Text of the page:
From Frictionless Data to Interactive Visualisation

A guest post from our summer data science intern Raniere Silva. Raniere is a PhD Candidate at City University of Hong Kong and interested in reproducible research.

Raniere Silva

During July and August 2022, I was a summer intern at GigaScience Press investigating how GigaScience and GigaByte journals could use Frictionless Data to help researchers make data driven discovery faster. Collection of data is the most time and financially expensive part of any research and repetition should be avoided. To avoid repetition of experiments, many fields have organised infrastructure to share data, for example The European Nucleotide Archive (ENA) from the European Bioinformatics Institute and Gene Expression Omnibus (GEO) from the United State’s National Institutes of Health (NIH). Many of the infrastructure projects have developed their own data format standards and combining data can be time consuming. The Open Knowledge Foundation and Datopian have proposed a data container format, called Frictionless Data, and are overseeing the development of tools with the goal of reducing the steps needed to download and combine data. With their goal of publishing research data and software in a more reproducible manner, GigaScience Press has already carried out a number of reproducibility case studies, and experiments with platforms such as CodeOcean and With that in mind they helped organise this internship to explore the utility of Frictionless Data in data publishing.

Frictionless Data image

A Frictionless Data package is a JSON file enclosing a list of local or remote resources (the data) and the meta-information of the package and each resource (for example, author and licence). The start point of my investigation was how to wrap the supplement material of an article from GigaScience or GigaByte journals stored in their in-house GigaDB repository as a Frictionless Data package. I’m sure that some GigaDB users would appreciate a structured version of the list of resources in a dataset they could use to download many files using Python or R instead of clicking on the links at the dataset web page but this was a weak user case because datasets in GigaDB already have a semi-structured README file.

Searching for a stronger user case to adopt the Frictionless data package in GigaDB, I started to look at recreating the data visualisations in a paper from the data provided and add some interactives to the data visualisation. Because of the short duration of the internship, I limited my investigation to tabular data that GigaDB stores as CSV files. Theoretically, the Frictionless data package could store, in addition to the CSV file, the data visualisation description. For example, it could store a R snippet like:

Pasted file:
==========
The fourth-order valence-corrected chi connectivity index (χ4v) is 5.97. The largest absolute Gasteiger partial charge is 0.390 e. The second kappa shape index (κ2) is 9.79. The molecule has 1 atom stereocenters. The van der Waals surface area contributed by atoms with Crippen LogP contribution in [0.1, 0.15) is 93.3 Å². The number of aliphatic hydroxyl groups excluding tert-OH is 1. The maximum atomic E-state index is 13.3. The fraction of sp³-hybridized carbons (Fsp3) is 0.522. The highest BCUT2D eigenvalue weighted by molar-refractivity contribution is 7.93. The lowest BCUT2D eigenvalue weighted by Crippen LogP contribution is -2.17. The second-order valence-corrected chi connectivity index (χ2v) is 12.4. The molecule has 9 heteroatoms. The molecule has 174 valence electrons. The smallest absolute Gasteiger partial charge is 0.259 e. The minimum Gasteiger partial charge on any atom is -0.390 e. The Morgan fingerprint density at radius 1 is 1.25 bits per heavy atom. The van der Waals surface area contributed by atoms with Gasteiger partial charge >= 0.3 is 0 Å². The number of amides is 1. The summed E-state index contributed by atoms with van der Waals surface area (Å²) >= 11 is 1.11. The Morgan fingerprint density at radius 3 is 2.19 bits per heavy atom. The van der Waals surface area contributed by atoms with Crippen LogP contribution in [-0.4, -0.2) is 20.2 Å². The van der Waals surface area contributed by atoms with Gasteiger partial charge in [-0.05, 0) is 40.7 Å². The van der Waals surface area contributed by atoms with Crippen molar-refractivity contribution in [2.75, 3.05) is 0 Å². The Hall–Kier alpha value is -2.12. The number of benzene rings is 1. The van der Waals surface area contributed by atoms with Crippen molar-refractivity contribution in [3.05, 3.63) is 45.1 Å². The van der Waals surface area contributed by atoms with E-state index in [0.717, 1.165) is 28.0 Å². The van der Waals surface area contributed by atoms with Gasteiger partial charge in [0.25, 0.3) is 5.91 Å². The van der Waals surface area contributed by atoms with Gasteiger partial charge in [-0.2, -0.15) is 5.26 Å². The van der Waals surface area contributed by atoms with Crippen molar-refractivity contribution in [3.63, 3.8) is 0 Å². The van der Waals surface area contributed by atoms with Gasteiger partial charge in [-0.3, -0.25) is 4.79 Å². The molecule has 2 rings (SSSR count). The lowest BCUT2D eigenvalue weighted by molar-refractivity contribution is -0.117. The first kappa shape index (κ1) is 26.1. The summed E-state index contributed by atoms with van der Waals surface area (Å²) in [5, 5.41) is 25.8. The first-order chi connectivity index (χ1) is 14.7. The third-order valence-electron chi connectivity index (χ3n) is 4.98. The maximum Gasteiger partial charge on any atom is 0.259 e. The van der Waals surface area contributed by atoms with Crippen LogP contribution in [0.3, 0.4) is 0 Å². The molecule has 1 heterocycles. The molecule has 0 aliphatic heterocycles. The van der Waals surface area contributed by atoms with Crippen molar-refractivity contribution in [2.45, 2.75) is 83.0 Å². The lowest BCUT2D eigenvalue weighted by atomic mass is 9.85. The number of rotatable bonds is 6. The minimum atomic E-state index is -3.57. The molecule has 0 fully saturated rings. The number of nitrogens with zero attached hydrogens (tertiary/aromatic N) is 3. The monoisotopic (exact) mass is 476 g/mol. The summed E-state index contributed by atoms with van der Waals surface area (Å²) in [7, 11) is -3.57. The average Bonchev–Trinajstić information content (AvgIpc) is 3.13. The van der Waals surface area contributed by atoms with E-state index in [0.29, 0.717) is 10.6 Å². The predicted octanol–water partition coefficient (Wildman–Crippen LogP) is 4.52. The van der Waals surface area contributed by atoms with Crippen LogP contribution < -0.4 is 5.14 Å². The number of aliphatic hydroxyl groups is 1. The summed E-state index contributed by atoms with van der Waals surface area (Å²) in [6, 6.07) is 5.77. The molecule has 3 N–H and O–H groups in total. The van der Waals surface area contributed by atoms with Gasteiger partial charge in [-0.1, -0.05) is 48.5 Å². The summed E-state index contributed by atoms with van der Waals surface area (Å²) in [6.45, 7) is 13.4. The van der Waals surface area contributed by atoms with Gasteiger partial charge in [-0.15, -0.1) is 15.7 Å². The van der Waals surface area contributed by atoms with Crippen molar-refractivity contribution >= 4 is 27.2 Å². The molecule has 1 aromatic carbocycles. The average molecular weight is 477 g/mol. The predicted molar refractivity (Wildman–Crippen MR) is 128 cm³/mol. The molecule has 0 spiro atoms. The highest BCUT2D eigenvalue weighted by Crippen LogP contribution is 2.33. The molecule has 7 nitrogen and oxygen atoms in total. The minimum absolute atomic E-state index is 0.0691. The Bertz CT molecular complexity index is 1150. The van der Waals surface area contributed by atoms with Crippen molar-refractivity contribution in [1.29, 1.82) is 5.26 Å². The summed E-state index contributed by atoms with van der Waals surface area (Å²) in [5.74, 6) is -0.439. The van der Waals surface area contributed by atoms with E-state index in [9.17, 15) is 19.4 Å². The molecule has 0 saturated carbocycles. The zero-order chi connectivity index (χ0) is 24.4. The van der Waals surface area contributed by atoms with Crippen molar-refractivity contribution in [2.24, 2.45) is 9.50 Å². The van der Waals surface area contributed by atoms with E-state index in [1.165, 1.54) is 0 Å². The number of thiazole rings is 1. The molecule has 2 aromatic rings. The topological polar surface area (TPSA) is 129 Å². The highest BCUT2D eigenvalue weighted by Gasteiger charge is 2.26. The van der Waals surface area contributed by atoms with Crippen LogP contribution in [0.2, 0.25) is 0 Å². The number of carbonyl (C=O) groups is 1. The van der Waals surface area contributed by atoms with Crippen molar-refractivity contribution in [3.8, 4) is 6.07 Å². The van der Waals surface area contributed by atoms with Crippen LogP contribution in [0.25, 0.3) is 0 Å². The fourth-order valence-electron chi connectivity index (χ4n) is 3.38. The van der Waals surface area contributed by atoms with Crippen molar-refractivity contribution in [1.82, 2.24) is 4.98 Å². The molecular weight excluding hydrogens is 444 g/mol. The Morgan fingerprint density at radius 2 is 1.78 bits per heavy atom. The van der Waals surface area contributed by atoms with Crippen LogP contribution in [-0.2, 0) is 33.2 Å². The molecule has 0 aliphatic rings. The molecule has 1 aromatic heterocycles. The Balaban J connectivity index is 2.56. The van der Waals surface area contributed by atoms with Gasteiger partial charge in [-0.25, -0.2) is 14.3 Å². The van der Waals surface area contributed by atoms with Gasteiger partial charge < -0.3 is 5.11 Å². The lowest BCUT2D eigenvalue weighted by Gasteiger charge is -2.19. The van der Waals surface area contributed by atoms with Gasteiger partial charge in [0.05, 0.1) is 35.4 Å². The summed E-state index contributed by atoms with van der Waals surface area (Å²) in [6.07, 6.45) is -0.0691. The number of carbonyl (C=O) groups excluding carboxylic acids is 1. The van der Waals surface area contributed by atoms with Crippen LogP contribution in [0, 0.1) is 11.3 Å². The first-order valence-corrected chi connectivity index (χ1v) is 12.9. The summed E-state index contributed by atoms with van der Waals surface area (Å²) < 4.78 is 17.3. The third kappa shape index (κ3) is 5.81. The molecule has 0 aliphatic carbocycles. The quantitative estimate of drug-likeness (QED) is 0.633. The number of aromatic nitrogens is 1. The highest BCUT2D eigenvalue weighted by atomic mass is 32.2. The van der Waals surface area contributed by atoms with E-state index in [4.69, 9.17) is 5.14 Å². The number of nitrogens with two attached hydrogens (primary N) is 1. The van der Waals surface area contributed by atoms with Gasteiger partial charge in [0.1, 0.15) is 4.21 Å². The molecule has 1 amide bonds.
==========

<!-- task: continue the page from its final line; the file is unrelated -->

ggplot(aes(x=Petal.Length,y=Petal.Width)) +
  geom_point() +
    x = "Length",
    y = "Width",
    title ="Petal size"

or a Vega snippet like

  "$schema": "",
  "data": {
    "url": "iris.csv"
  "encoding": {
    "x": {
      "field": "Petal\\.Length",
      "type": "quantitative"
    "y": {
      "field": "Petal\\.Width",
      "type": "quantitative"
  "height": 400,
  "mark": "circle",
  "params": [
      "bind": "scales",
      "name": "grid",
      "select": "interval"
  "width": 400

Unfortunately, the Frictionless Data ecosystem is still small and no website currently exists that will receive from the user the URL of a Frictionless data package and render a data visualisation from it. Additionally, the cross-origin resource sharing (CORS) policy imposes an extra bump in the road to produce such a website.

What I discovered during my internship is that Plotly Open Source Graphing Libraries provide wraps to convert matplotlib or ggplot2 data visualisation to HTML based Plotly data visualisation, for example:



Quoting Dr Kirstie Whitaker, this was “too easy not to do”! I started a small collection of examples showing how to use Plotly’s wraps and other libraries to create a self contained HTML based data visualisation that GigaByte can embed as part of the published paper.

Back to Frictionless Data, the main output of my internship is a handbook for researchers interested to know more about Frictionless Data. The handbook covers an introduction to use Frictionless Data (see the screenshot image), an introduction to the specification, minimal working examples of creating your own data package, and long examples, based on published articles in GigaScience and GigaByte journals, illustrating the creation and use of Frictionless Data. 

The goal is for the handbook to be the start of a conversation with the scientific community of how to embrace Frictionless Data. And provide a resource and guidance to make things easier for data producers to produce and submit these packages to data publishers such as GigaScience Press.

Another output of my internship was the simultaneous CODECHECKing (and issuing of a certificate) for a yet to be published paper in GigaByte. CODECHECK is a project led by Dr. Stephen Eglen and Dr. Daniel Nüst that promotes the independent execution of computations underlying scholarly research articles (see a previous post on this in GigaBlog). The CODECHECK process was a starting point for joyful philosophical and technical conversations around the CODECHECK community workflow. 

You should see some examples of these frictionless data packages published in our journals soon (with some interesting additional features that have come out of this curation process), so watch this space for the end products.

Further Reading:
Frictionless Data Handbook for Researchers